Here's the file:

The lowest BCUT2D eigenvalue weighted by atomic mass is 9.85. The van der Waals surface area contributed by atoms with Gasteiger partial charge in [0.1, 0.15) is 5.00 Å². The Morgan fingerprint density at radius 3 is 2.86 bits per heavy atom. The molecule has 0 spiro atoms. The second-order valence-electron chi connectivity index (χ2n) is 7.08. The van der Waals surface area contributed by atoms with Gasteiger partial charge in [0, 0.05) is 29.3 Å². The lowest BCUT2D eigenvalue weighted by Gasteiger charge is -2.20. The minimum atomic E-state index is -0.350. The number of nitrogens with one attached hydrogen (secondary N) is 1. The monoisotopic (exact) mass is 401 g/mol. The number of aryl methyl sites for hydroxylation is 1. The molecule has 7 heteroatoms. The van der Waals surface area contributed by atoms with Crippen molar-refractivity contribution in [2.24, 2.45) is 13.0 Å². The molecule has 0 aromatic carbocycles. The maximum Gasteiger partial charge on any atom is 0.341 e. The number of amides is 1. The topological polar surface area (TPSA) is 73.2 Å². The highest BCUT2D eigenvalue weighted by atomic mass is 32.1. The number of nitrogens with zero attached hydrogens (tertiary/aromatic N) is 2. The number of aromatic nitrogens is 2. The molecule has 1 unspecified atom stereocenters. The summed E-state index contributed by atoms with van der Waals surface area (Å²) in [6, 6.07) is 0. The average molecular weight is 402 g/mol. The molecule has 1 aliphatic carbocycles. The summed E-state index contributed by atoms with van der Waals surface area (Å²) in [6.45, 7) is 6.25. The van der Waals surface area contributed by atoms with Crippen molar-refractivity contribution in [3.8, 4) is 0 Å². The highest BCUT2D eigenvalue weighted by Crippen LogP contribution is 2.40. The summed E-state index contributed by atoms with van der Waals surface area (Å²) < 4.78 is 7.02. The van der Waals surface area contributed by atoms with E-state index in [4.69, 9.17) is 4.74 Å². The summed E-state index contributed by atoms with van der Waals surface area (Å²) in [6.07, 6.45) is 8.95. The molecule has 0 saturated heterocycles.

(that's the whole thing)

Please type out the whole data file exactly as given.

The lowest BCUT2D eigenvalue weighted by atomic mass is 9.85. The van der Waals surface area contributed by atoms with Gasteiger partial charge in [0.1, 0.15) is 5.00 Å². The Morgan fingerprint density at radius 3 is 2.86 bits per heavy atom. The molecule has 0 spiro atoms. The second-order valence-electron chi connectivity index (χ2n) is 7.08. The van der Waals surface area contributed by atoms with Gasteiger partial charge in [0, 0.05) is 29.3 Å². The lowest BCUT2D eigenvalue weighted by Gasteiger charge is -2.20. The minimum atomic E-state index is -0.350. The number of nitrogens with one attached hydrogen (secondary N) is 1. The monoisotopic (exact) mass is 401 g/mol. The number of aryl methyl sites for hydroxylation is 1. The molecule has 7 heteroatoms. The van der Waals surface area contributed by atoms with Crippen molar-refractivity contribution in [2.24, 2.45) is 13.0 Å². The molecule has 0 aromatic carbocycles. The maximum Gasteiger partial charge on any atom is 0.341 e. The number of amides is 1. The topological polar surface area (TPSA) is 73.2 Å². The highest BCUT2D eigenvalue weighted by atomic mass is 32.1. The number of nitrogens with zero attached hydrogens (tertiary/aromatic N) is 2. The number of aromatic nitrogens is 2. The molecule has 1 unspecified atom stereocenters. The summed E-state index contributed by atoms with van der Waals surface area (Å²) in [6, 6.07) is 0. The average molecular weight is 402 g/mol. The molecule has 1 aliphatic carbocycles. The summed E-state index contributed by atoms with van der Waals surface area (Å²) in [6.45, 7) is 6.25. The van der Waals surface area contributed by atoms with Crippen molar-refractivity contribution in [3.8, 4) is 0 Å². The highest BCUT2D eigenvalue weighted by Crippen LogP contribution is 2.40. The summed E-state index contributed by atoms with van der Waals surface area (Å²) < 4.78 is 7.02. The van der Waals surface area contributed by atoms with E-state index in [4.69, 9.17) is 4.74 Å². The summed E-state index contributed by atoms with van der Waals surface area (Å²) in [6.07, 6.45) is 8.95. The molecule has 0 saturated heterocycles.